Sunday, June 19, 2011
Hydraulic Tensioner Installed
While I had planned to finish up the driver's door overhaul two weeks ago, after waiting almost three weeks for the door handle assembly to arrive I was informed that there were 40 open orders for the assemblies and BMW was waiting for their supplier to deliver new parts to them for coding. On Thursday I was told that the assemblies had arrived at BMW, they had started filling the orders, and I should see the new handle, fully coded, sometime this coming week. I have all the other parts I think I'll need for the job, so that means I should be able to wrap this up next weekend and get the E36 back into daily driver mode.
News of the delay, of course, left me with more than enough time this weekend to complete the hydraulic tensioner swap. I found the task old hat at this point, but that's not to say it was without its purplexing moments, however, including a bit of head scratching trying to figure out exactly how to mount the tensioner to the block. As it turns out, the hydraulic tensioner baseplate is secured to the block using three threaded holes. It abandons one of the holes used by the mechanical tensioner and and selects another hole, as yet unused.
When I attempted to test fit the bolt into the "unused" hole, I found it would not thread in more than 2-3 threads before stopping with more resistance than I could overcome with hand pressure. I took that as a sign to mean I had to clean out the threads, which I did quickly with a combination of brake cleaner, some Zep lube, and about ten attempts to alternately screw and unscrew the bolt into the block until it fully seated. After that, it was pretty much plug and play. Lacking any official torque specs, I just tightenend everything to feel, which is exactly what I did during last year's accessory overhaul.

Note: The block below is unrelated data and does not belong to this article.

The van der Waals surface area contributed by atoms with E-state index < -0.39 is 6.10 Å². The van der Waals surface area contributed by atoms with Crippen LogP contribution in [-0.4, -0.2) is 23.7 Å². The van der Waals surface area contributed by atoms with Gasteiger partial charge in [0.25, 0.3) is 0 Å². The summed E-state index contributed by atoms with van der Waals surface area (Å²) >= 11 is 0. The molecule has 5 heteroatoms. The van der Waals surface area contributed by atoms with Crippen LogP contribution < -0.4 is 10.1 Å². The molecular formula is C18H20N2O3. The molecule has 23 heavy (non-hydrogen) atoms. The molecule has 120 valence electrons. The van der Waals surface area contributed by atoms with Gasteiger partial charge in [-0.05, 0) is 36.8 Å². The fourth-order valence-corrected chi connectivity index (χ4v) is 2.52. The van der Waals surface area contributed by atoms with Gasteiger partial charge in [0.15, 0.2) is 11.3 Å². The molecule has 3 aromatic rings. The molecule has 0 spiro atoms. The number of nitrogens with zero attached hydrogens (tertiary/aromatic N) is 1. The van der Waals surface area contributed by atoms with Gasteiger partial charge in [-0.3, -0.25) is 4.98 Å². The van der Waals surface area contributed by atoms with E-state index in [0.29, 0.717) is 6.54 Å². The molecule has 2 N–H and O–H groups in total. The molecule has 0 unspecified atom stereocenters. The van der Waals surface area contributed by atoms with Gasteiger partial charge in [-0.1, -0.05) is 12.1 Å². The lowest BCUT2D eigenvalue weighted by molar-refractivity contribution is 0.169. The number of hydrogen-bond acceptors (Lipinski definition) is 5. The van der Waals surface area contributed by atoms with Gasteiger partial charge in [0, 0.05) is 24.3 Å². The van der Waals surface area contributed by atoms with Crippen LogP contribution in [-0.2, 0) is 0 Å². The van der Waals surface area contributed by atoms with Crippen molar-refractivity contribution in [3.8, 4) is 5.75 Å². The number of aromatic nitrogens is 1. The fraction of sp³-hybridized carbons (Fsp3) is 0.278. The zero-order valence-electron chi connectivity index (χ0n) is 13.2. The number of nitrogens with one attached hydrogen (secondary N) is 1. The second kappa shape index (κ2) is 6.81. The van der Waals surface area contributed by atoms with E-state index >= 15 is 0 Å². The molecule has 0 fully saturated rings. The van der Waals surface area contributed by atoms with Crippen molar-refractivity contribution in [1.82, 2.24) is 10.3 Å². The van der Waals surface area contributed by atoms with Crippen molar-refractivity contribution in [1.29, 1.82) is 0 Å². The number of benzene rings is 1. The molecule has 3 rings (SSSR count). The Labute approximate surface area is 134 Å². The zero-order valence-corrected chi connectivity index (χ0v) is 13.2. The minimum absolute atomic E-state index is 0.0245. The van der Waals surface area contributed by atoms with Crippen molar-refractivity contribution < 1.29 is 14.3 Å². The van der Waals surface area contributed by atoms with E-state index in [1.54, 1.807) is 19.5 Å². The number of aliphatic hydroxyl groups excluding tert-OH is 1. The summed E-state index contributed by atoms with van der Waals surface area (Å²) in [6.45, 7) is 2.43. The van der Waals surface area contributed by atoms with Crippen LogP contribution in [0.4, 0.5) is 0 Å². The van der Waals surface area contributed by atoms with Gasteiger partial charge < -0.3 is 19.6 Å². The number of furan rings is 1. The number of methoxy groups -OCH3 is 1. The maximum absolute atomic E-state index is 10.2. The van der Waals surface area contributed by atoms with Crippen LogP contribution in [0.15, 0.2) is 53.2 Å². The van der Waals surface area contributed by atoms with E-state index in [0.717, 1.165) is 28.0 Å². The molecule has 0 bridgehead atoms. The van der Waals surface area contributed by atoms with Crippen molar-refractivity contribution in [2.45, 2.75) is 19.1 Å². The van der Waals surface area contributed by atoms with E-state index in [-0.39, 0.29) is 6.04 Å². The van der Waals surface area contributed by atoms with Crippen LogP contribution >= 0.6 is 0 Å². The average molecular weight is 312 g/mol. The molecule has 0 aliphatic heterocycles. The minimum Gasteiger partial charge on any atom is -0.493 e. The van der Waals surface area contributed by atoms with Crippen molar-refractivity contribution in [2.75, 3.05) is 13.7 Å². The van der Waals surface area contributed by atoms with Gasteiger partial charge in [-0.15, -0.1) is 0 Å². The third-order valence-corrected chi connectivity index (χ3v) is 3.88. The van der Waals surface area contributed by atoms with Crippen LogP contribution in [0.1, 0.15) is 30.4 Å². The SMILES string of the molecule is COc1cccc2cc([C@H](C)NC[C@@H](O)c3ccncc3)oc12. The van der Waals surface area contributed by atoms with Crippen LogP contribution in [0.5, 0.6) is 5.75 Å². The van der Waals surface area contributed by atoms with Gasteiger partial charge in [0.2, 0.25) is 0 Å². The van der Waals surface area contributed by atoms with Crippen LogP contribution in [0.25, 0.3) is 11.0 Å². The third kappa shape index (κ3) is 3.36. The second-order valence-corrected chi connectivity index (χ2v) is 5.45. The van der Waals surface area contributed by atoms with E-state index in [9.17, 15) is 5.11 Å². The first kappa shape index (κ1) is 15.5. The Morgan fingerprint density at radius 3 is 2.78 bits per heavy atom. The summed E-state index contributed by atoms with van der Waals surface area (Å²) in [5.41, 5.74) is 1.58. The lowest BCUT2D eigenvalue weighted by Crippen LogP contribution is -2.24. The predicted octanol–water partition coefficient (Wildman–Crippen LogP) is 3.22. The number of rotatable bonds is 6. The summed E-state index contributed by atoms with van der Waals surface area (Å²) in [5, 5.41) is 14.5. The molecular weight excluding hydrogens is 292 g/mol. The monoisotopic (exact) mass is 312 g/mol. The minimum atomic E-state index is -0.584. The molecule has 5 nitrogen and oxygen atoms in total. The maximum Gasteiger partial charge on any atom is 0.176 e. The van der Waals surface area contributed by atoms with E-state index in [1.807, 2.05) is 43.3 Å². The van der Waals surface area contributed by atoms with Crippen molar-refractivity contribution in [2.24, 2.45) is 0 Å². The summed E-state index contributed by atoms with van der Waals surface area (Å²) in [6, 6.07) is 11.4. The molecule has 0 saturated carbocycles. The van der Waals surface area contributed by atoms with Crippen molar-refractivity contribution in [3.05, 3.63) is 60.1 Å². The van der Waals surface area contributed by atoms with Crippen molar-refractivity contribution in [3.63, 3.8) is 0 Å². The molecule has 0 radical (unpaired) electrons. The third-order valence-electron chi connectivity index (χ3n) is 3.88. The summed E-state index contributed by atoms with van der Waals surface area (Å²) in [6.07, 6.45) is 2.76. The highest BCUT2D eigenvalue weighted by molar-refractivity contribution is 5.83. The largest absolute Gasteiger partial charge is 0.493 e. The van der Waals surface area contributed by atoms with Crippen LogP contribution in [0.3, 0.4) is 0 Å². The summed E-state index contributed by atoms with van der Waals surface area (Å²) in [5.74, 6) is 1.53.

The picture shows the three holes in the block used for the hydraulic tensioner (arrows 1, 2, and 3) with the bottom hole (arrow 3) being the "unused" hole I had to clean out (Note: this is the "before" picture). For orientation, note the crank pully / balancer on the left (arrow 4) and alternator on the right (arrow 5). Sorry for the non-centered picture...it was difficult to take pictures accurately with the camera wedged in the small space between the engine and radiator.
After I reassembled everything short of the engine driven fan, alternator cooling duct and airbox, I started the engine for the first time in three weeks. Once I verified the new tensioner and pullies were perfectly quiet, I shutdown the engine and wrapped up the job.
Book labor for this task is reportedly 1.2 hours and I completed the task in about an hour and a half, but I wasn't exactly interested in rushing. I'll translate that into $155 labor saved.
Mileage: 208880, Labor Saved: $155